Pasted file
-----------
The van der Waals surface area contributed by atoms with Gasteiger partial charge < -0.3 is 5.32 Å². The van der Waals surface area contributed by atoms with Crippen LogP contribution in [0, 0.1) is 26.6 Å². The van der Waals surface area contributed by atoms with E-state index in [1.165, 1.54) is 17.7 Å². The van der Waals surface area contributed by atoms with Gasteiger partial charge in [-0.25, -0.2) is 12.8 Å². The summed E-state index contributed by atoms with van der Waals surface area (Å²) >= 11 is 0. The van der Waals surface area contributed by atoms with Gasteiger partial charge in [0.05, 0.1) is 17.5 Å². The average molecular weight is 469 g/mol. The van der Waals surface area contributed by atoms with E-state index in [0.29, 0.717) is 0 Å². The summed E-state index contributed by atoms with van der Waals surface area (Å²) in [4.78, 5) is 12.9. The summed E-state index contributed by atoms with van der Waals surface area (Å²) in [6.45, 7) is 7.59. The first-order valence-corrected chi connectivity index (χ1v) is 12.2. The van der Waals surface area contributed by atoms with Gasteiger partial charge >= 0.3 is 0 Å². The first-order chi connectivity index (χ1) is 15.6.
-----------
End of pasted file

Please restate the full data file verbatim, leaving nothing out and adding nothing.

The van der Waals surface area contributed by atoms with Gasteiger partial charge < -0.3 is 5.32 Å². The van der Waals surface area contributed by atoms with Crippen LogP contribution in [0, 0.1) is 26.6 Å². The van der Waals surface area contributed by atoms with E-state index in [1.165, 1.54) is 17.7 Å². The van der Waals surface area contributed by atoms with Gasteiger partial charge in [-0.25, -0.2) is 12.8 Å². The summed E-state index contributed by atoms with van der Waals surface area (Å²) >= 11 is 0. The van der Waals surface area contributed by atoms with Gasteiger partial charge in [0.05, 0.1) is 17.5 Å². The average molecular weight is 469 g/mol. The van der Waals surface area contributed by atoms with E-state index in [0.29, 0.717) is 0 Å². The summed E-state index contributed by atoms with van der Waals surface area (Å²) in [4.78, 5) is 12.9. The summed E-state index contributed by atoms with van der Waals surface area (Å²) in [6.45, 7) is 7.59. The first-order valence-corrected chi connectivity index (χ1v) is 12.2. The van der Waals surface area contributed by atoms with Gasteiger partial charge >= 0.3 is 0 Å². The first-order chi connectivity index (χ1) is 15.6.